Skip to main content

Were you ever want to keep a car or truck forever when you were a kid? That’s how Phil Dobson felt about his 1948 Ford F1 pickup truck. You don’t need to know Mr. Dobson himself to understand the history of this Ford pickup truck.

The story of Phil Dobson and his 1948 Ford F1 pickup truck

This 1948 Ford F1 pickup truck belongs to Phil Dobson
This 1948 Ford F1 pickup truck belongs to Phil Dobson, and it will stay that way forever. | YouTube via ABC Australia

If you don’t live in Australia, the name Phil Dobson might not ring any bells. It doesn’t need to for this story. According to an article from ABC Australia, Mr. Dobson first saw the 1948 Ford F1 pickup truck at a farm sale in Idaho. “It’s potato country, similar to here,” he told ABC. It was hiding under some other things for sale, half-covered knick-knacks. His wife insisted he return and buy the “old thing or forever regret it.” He joked that his time has been split between wife and truck ever since.

“It’s a Ford F1, 1948, built in California in the Ford factory on the second month that they made the Ford F series trucks. And they still make them new today.”

Phil Dobson | ABC News Austrailia

Dobson had an affinity for long-term things. He was gifted a welder for his 13th birthday, which helped him establish Dobmac Agricultural Machinery before he was 25. If his name sounds familiar, that’s probably why.

Even though the Ford F1 is more than 70 years old, it has no rust and barely any imperfections. It sports an American license plate that says USA 48. He paid less than $1,000 for the Ford pickup truck back in 2008.

Dobson shipped the 1948 Ford F1 pickup truck from Idaho to Tasmania

Prior to the Ford pickup truck, Dobson grew up in the rural northwest of Australia. He worked for his father, Claude, and the duo used steam-driven farm equipment to assist his father on the property. By the time he turned 13, a welder seemed like a practical gift. His parents gifted the welder and some protective gear, and that was that.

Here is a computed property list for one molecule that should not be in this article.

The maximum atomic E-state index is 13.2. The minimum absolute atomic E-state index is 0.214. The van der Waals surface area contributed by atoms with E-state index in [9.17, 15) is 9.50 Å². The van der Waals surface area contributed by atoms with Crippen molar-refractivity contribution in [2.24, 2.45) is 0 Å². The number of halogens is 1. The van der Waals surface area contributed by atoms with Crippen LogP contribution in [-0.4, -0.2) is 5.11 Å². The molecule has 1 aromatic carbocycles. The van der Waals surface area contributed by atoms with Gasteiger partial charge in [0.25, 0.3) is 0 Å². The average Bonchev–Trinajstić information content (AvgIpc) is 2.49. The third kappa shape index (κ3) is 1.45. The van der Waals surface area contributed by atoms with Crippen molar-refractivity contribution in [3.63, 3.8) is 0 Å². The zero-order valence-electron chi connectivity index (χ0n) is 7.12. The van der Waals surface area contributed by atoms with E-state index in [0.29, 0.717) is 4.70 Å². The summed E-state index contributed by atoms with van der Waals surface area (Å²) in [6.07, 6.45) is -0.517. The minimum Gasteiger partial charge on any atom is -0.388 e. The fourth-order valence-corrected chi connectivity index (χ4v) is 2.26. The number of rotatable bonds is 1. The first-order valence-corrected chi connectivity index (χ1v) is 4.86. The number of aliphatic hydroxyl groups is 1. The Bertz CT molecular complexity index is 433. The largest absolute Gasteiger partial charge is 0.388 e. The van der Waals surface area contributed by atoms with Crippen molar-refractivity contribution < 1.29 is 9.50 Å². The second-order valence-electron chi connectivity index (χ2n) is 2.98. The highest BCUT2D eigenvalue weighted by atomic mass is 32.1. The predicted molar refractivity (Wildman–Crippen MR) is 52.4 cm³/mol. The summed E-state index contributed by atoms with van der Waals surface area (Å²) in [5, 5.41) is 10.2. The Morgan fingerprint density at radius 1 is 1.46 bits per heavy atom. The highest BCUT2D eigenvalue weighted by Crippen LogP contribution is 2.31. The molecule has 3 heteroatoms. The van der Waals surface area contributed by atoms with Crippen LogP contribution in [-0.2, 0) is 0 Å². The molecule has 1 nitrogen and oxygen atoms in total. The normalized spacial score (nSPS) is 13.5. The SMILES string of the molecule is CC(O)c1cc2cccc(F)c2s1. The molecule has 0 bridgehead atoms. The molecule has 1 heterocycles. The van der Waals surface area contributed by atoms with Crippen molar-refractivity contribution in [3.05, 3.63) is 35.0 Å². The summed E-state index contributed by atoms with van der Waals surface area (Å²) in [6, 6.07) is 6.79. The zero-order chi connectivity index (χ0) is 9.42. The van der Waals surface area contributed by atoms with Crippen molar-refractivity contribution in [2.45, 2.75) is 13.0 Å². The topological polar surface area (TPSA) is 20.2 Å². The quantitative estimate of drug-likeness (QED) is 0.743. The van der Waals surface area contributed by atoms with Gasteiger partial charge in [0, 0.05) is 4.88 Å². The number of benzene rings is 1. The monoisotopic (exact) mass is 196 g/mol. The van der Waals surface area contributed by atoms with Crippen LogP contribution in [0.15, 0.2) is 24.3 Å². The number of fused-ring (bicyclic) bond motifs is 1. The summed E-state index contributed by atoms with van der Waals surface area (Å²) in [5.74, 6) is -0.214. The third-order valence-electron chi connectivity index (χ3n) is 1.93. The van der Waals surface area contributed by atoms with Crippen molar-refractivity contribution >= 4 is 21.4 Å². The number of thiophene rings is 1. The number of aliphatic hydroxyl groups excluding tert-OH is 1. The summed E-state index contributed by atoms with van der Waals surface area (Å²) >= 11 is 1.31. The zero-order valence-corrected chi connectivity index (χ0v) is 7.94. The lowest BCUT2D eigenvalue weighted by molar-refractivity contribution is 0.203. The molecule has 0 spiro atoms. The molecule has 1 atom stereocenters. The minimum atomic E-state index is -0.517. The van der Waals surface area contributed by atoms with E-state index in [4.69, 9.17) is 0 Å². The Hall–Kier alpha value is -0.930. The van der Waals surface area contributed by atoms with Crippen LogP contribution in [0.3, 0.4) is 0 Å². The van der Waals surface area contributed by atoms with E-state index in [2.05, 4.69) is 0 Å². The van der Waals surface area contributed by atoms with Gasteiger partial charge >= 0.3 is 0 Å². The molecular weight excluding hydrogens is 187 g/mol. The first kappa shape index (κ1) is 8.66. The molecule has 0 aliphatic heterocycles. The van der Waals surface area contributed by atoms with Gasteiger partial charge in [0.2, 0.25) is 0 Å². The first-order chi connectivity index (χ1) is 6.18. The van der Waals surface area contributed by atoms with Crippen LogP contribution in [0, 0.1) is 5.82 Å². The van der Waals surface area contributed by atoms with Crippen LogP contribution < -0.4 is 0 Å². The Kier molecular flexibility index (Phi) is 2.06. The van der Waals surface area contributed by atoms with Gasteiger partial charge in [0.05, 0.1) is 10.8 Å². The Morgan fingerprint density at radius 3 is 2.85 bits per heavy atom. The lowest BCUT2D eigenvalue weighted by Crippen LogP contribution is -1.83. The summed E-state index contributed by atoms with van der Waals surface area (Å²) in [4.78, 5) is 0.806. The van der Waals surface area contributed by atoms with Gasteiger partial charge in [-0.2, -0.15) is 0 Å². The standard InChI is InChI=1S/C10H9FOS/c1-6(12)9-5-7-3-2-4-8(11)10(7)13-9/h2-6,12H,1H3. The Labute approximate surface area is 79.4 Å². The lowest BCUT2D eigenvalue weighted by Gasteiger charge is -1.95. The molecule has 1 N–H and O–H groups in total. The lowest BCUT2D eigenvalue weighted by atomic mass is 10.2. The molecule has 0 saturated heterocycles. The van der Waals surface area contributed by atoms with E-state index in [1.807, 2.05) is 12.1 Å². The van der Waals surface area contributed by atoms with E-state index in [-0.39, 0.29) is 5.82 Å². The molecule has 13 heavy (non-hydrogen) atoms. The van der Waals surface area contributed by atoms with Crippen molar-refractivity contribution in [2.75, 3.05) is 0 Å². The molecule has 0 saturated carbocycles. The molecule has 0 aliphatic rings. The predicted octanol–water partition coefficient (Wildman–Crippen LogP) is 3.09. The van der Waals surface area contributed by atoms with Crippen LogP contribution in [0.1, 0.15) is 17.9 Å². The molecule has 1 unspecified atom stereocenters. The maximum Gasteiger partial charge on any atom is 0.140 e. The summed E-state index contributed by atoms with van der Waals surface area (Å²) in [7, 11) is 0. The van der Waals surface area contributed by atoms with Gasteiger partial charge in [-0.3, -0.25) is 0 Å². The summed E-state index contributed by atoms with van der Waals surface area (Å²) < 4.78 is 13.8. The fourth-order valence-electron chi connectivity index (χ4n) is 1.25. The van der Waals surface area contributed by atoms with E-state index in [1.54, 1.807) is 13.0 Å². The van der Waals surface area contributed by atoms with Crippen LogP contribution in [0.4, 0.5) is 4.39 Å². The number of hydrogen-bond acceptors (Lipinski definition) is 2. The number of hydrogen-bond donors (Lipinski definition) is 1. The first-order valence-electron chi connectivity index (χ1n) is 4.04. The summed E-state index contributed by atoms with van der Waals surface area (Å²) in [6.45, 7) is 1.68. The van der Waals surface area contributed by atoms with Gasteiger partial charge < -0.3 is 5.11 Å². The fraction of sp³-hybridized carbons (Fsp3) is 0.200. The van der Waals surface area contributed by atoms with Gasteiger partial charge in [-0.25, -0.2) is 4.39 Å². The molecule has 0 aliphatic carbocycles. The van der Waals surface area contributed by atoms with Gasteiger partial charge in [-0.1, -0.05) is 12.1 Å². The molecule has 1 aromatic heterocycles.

He spent most of the 1960s and 1970s welding bits on the farm, helping repair the pig pens and whatnot. At some point, Dobson realized building pig troughs would be a more reasonable and lucrative way to spend his time. After making enough money through welding, he purchased a plot of land at 16.

Fast forward to 21, he purchased the family farm. An accident with a tractor would leave him injured, which led the family to sell the farm. Another machinery company allowed Dobson to fix up a potato harvester for him at the time. That led to more potato harvester fixing, and eventually, Dobmac Agricultural Machinery found its niche.

One of the machines the Dobson family is famous for is the three-row Dobmac potato planter. Dobmac Agricultural Machinery has been exporting these to several countries for more than 30 years.

Phil and his truck are still Tasmania on the family farm

Dobson wanted to restore the truck but only to its former glory. He wanted the original paint to keep the authentic farm truck look. The engine is new and upgraded, so it has no issues on his farm. He added a V6 with 360 hp, more than the original 60 hp or so that the 1948 Ford F1 pickup truck came with.

“I just wanted it to be a farm truck, not a hot rod. I don’t think twice about hitting the gravel or heading across the paddocks.” This truck won’t go up for sale again anytime soon. Dobson and his wife put the truck in a family trust, noting that it will never be sold. After some health issues, Dobson handed the business over to his son Mark and Mark’s wife, Amanda. Mark is rumored to be the only other person allowed in the Ford pickup truck besides Phil himself.

The 1948 Ford F1 pickup truck, farm, and Phil himself are still in Tasmania. Dobmac Agricultural Machinery is still making potato harvesters, onion field equipment, and many other machines today.


Don’t Buy a Jeep Wrangler or Ford Maverick Right Now